by Adam Ward, March 11, 1999
Here are five things that are very simple and can make a huge difference in your bike’s performance:
Check your air pressure regularly. Check every one to two weeks, and check a little more often if you have a high-pressure tire. Tires will lose approximately 10 pounds per square inch (psi) of pressure per week. The reason for this is that the butyl rubber used in the tube is porous.
A dry chain can be annoying to the rider as well as damaging to the bicycle. Too little lubricant means that your drivetrain will squeak and wear prematurely. Too much lubricant means that it will be a greasy mess that will attract lots of dirt and also cause premature wear. Lubricate your chain with a bicycle-specific chain lubricant (White Lightning, Pedro’s, Finish Line, and so forth), one drop on each link. Then shift through all the gears and wipe off the excess with a rag. You do not need lubricant on the outside of the chain, you need it on the bushings and the rollers on the inside. If you have over-lubricated your chain, clean it with a bio-degradable solvent (Pedro’s, Simple Green, and so forth). Use a brush for the build-up. Make sure to clean all of the drivetrain components; leaving a dirty one will negate your chain cleaning. Make sure to let all of the solvent evaporate before you lubricate your chain! If you ride more often or in dry, muddy, or dusty conditions, you will need to lubricate your chain more often.
If it is very hard to shift or brake, chances are that your cables need lubricant or replacement. A cracked or frayed cable also calls for replacement. A little discoloration on bare housing is fine, but rust is not. Cables are one of the things that can make your bike shift and brake like new again.
If your brakes do not work like they used to, replacing the old dried-out pads can help. If your pads are worn unevenly, it is also a good idea to replace them. If the surface of the pad is glazed, take some sandpaper to it and make it dull again. If your brakes squeak or squeal, try cleaning the rims, sanding the pads, or adjusting the pads so the front of the pad (towards the front of the bike) hits just barely before the rear of the pad.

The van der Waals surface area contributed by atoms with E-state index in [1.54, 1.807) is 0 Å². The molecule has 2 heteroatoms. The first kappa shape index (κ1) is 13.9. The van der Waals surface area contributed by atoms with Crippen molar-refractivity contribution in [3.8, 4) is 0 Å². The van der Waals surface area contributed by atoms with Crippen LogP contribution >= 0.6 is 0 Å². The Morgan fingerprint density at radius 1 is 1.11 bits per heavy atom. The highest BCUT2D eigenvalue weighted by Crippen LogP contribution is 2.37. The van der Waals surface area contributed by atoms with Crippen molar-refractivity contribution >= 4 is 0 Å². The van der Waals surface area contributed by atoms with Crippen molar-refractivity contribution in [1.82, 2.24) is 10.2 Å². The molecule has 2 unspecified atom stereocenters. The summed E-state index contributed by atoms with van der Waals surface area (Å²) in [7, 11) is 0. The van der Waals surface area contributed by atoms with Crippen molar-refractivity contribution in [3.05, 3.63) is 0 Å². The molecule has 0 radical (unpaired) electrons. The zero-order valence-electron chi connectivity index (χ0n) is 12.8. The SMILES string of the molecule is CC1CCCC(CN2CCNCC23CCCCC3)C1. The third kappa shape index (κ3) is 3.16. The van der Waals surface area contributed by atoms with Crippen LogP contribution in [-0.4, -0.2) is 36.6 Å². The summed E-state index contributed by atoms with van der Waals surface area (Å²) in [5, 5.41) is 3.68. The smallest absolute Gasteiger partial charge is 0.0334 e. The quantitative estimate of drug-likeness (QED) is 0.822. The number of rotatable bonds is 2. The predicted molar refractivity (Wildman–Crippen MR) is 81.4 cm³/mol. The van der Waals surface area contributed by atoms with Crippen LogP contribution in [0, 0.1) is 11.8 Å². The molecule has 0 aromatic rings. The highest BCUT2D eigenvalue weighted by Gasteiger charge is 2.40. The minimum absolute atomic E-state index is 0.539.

Bearings are the most important thing. Without them, you would not be able to pedal, roll, or steer. If your bike rattles, most likely a bearing surface is loose somewhere. Engage the front brake and push the handlebar forward to check your headset bearings. You will feel a knocking if they are loose. Lift up the rear of the bike and try to move the wheel side to side to see if your rear hub is loose. Do the same for the front hub, but check the headset first, as they can often be confused with each other. Grab the crank on one side and try to move it side to side. Then rotate it 90 degrees and do it again. This checks your bottom bracket bearings. If your bearings feel gritty or do not roll smoothly, or have spots where they are tight and spots where they are loose, it may be time for an overhaul or replacement. Of course, if you ride a lot or in extreme conditions, you will need to overhaul more often. Be sure not to direct water at your bearings if you hose off your bike. All the grease will wash right out and the bearings will wear faster.
I hope this helps to identify problems before they get out of control and also to help you learn something about your bike.